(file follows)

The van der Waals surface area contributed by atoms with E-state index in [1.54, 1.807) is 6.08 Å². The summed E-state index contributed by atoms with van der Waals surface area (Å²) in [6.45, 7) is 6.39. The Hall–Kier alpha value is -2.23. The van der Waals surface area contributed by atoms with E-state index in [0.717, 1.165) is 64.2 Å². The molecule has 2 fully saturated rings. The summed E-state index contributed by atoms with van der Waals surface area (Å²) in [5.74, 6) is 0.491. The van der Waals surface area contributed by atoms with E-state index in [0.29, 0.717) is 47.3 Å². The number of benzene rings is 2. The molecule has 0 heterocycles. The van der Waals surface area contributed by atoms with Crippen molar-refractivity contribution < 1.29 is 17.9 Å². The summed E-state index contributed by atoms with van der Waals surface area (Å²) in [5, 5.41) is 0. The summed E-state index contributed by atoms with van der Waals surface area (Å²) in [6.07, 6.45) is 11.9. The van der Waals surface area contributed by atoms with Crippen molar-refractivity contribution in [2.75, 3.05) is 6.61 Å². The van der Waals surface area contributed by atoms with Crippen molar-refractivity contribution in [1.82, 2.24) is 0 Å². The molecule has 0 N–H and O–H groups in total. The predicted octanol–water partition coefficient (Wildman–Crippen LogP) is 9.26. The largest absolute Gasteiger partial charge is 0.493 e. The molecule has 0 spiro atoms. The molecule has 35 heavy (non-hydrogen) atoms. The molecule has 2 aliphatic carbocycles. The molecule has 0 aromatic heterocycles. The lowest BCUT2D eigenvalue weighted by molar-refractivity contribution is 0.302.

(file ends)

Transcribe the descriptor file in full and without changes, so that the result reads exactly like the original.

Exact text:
The van der Waals surface area contributed by atoms with E-state index in [1.54, 1.807) is 6.08 Å². The summed E-state index contributed by atoms with van der Waals surface area (Å²) in [6.45, 7) is 6.39. The Hall–Kier alpha value is -2.23. The van der Waals surface area contributed by atoms with E-state index in [0.717, 1.165) is 64.2 Å². The molecule has 2 fully saturated rings. The summed E-state index contributed by atoms with van der Waals surface area (Å²) in [5.74, 6) is 0.491. The van der Waals surface area contributed by atoms with E-state index in [0.29, 0.717) is 47.3 Å². The number of benzene rings is 2. The molecule has 0 heterocycles. The van der Waals surface area contributed by atoms with Crippen molar-refractivity contribution < 1.29 is 17.9 Å². The summed E-state index contributed by atoms with van der Waals surface area (Å²) in [5, 5.41) is 0. The summed E-state index contributed by atoms with van der Waals surface area (Å²) in [6.07, 6.45) is 11.9. The van der Waals surface area contributed by atoms with Crippen molar-refractivity contribution in [2.75, 3.05) is 6.61 Å². The van der Waals surface area contributed by atoms with Crippen molar-refractivity contribution in [1.82, 2.24) is 0 Å². The molecule has 0 N–H and O–H groups in total. The predicted octanol–water partition coefficient (Wildman–Crippen LogP) is 9.26. The largest absolute Gasteiger partial charge is 0.493 e. The molecule has 0 spiro atoms. The molecule has 35 heavy (non-hydrogen) atoms. The molecule has 2 aliphatic carbocycles. The molecule has 0 aromatic heterocycles. The lowest BCUT2D eigenvalue weighted by molar-refractivity contribution is 0.302.